The 'New Creation' window
Light was the starting point when we were thinking about our new window. We wanted to express the Glory of God as we experience it in the creation and also in the new creation in the resurrection of Christ.
'The light shines in the darkness, and the darkness has never quenched it'
We also chose four symbols of growth and transformation that Jesus used to picture the kingdom of God, and artist Rona Moody included abstract representations of these in the window:
Light 'You are the light of the world'
Salt 'You are the salt of the earth'
We also thought abought the connotations of Psalter Lane, and about the possibility that Jesus did not mean salt as we know it, but rather some kind of phosphate used as a fertiliser.
Yeast 'which a woman took and mixed into three measures of flour until it worked all through the dough'
Seeds There are many parables about sowing, including 'the little mustard seed which grows into a huge tree'
Some suggestions for using the window as a focus for thought, prayer and meditation:
1. Think of the 'Big Bang' at the beginning of time, that inconceivably great explosion of gases that made everything in the universe possible. Around the top of the window you will see images of galaxies and stars, such as the Hubble space telescope has shown us.
'God creates the possibility of possibility'
2. Reflect on the amazing explosion that was the event of Jesus Christ in history: his life, his death and the resurrection which set in motion a whole new faith and understanding of the purposes of God.
Notice that the central lines of tracery, at the very source of light, form a saltire (St Andrew's) cross.
'Christ is the Light of the world'.
3. An idea that was in our minds as we thought about the window was that of the burning bush by which Moses became aware of the holy presence of God.
Look at the great glow at the heart of the window and think of the holiness of God as something powerful, burning and inextinguishable.
'I am who I am'.
4. 'The light shines in the darkness...' - but notice how the light begins to spread through the darkness.
See how the four symbols of the presence of God on earth (salt, light, yeast, seeds) are also diamonds of light, drawing from the true source, which is God in Christ.
Think of churches, individuals and many other groups as light for the world, because they reflect something of God's light.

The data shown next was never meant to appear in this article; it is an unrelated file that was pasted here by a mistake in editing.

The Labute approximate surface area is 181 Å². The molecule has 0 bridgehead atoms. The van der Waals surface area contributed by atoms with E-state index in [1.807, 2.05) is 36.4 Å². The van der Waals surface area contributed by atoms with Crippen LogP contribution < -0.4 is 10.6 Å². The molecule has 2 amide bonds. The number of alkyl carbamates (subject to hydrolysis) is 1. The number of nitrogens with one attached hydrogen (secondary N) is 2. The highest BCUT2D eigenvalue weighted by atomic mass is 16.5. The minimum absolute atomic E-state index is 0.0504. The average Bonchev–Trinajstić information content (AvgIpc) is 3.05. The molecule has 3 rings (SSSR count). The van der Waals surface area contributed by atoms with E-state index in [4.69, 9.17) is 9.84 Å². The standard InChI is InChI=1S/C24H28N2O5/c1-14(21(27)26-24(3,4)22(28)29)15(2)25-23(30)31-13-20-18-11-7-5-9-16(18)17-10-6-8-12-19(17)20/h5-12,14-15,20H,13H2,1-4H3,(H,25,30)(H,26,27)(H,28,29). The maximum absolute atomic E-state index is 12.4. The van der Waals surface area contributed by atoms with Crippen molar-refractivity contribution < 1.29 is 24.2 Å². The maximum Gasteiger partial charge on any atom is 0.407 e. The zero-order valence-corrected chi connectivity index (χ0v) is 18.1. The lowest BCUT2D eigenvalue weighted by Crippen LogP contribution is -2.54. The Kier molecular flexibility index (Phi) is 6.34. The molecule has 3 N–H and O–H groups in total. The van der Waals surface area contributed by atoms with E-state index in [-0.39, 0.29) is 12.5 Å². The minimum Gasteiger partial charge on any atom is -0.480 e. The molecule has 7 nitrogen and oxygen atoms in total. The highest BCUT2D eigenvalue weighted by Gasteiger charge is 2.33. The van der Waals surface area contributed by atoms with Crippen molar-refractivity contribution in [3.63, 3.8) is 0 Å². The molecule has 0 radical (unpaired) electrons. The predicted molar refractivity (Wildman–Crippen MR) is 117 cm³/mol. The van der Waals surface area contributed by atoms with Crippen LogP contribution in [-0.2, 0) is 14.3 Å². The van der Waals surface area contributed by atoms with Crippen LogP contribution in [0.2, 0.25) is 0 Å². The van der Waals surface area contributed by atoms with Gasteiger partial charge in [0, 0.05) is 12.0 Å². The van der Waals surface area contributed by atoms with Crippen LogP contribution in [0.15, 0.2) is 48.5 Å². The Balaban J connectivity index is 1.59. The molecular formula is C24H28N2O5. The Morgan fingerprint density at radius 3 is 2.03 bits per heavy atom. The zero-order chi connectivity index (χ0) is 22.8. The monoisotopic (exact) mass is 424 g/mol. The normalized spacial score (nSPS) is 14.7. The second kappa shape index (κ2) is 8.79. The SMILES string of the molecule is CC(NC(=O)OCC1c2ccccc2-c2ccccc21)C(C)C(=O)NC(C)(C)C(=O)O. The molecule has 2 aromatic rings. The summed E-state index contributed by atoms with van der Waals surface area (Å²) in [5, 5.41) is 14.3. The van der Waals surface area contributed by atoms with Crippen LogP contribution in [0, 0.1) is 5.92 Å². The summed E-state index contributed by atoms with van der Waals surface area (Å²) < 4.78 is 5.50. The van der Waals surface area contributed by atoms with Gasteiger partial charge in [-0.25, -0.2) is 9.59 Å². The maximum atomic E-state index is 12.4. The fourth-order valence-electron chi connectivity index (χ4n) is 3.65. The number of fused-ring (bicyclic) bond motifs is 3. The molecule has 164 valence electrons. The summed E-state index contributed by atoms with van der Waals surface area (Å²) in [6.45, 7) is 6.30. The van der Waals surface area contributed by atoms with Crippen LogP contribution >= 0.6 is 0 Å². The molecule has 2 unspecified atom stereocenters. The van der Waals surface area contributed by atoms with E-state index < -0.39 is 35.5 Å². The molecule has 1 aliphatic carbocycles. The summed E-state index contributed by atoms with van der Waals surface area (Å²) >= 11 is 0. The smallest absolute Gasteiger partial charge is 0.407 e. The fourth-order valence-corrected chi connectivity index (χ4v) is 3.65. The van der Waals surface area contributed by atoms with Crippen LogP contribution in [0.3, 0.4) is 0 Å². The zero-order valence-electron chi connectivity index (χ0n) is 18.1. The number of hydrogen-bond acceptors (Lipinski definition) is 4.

Notice how the 'dark' parts are never really dark, and there are small patches of light everywhere: The light is ultimately too strong.
5. The window represents light, but the real light, without which the window would be nothing at all, is shining outside - our sun.
All our attempts to represent or understand or approach God are only that - mere attempts: pictures, analogies, 'as-it-weres'. The real God always eludes our human grasp, but the very attempt, even though it fails, reassures us that we are at least encroaching on the outskirts of a huge reality.
'A man that looks on glass, on it may stay his eye, but, if he pleaseth, through it pass, and then the heaven espy' (George Herbert)
6. There is no green in the window - the artist had in mind the blending together of two congregations in our partnership: the blue and the red. So the window is very much about the potential for growth, rather than growth itself: the indispensible light, the yeast that can raise the dough, the seeds with all their potential and the salt which can cause chemical reactions but also, if we think of it as a fertiliser, stimulate growth.
Think of the state of the world, of your community and family, of yourself: where is the potential for growth? Where could the kingdom of God be brought into reality by the energy of the Holy Spirit?
7. (An idea for smaller people!) One of the pieces of glass in the 'Salt' section of the window is a prism and when the light falls just right, it casts a perfect rainbow inside the church. Can you find it?
Think of the story of Noah and the very first rainbow, God's special promise to us.
Think about how the many beautiful colours of the rainbow remind us that God loves us all equally, just like we should love each other.